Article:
Local News

Local COVID-19 issues

Signal Editor

With all the problems and uncomfortable conditions being caused by the COVID-19 pandemic, the shortage of toilet paper is now causing increased clogged pipes and problems with city wastewater treatment plants. The message is simple—if it’s not human excrement or toilet paper, don’t flush it down your toilet.
The City of Geneva recently posted a message on its social media page and website reminding citizens that products other than toilet paper—baby wipes, tampons and other feminine hygiene products, cleaning pads, dental floss, Q-tips, cotton balls, diapers, paper towels, shop towels and facial tissues should not be flushed down the toilet. They will cause blockage in home sewer lines (causing expensive repairs for home owners, and possibly neighbors) and can lead to back-ups in basements in homes and businesses.
“Anything but toilet paper is bad for our system,” Geneva City Administrator Kyle Svec said. “Shop rags and diapers are especially bad because they catch on roots and don’t dissolve. Plus, if they make it to a lift station, they can really do some damage. And, flushing these things could not only affect you but your neighbors as well. Don’t ever flush anything but toilet paper down the toilet.”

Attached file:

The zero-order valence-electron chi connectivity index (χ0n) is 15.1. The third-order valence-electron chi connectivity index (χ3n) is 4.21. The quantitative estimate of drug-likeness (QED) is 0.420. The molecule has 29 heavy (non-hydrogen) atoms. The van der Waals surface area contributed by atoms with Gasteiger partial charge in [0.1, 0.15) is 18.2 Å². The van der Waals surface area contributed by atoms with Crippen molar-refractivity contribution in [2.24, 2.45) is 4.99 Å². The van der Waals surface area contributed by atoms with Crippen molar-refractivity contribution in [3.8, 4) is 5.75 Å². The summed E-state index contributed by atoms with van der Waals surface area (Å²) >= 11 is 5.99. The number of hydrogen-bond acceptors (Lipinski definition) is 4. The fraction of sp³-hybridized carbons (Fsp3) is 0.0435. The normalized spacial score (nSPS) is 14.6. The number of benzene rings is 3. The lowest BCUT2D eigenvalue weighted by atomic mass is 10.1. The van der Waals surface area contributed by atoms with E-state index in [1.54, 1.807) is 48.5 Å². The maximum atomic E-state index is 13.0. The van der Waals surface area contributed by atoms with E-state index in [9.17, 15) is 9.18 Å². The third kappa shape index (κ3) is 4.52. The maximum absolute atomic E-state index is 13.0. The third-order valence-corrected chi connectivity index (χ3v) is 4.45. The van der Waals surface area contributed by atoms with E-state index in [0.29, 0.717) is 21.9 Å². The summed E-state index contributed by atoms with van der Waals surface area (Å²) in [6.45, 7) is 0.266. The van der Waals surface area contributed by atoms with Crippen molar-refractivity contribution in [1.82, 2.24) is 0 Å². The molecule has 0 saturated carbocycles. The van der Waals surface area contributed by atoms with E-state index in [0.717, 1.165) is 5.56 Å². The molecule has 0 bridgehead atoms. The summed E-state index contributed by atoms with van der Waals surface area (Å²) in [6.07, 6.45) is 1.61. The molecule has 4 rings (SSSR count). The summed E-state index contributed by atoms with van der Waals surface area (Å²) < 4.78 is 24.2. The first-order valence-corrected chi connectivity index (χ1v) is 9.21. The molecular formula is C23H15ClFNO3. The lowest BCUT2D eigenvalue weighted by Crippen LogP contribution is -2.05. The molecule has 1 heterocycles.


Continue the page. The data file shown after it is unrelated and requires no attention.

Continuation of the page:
Svec said city workers are keeping busy. He said he has instructed workers over 60 to stay out of the office and either work at home or in a vehicle or take some time off. The City Office is open by appointment only and city staff is balancing work hours to accommodate changes caused by the pandemic.
“We are dealing with the same things as everyone else is,” Svec said.
He said situations will be assessed again in a couple weeks.
“Right now, business is going as usual,” Svec said. “We are preparing for a pool season as planned. We’re moving forward on that (the Geneva Family Aquatic Center usually opens around Memorial Day). We are also moving forward with baseball and softball right now. I know the kids want to play.”
The local softball and baseball seasons usually begin in mid-May.
On social media, Geneva Mayor Eric Kamler said conditions at city facilities will be reviewed again on April 13. He also said he is looking into ways to help local businesses, which may be suffering having to close or limit their operations during the pandemic.
The Fillmore County Hospital has made a change in its operations. Any nursing home patients that are admitted to the Geneva hospital will not be allowed visitors.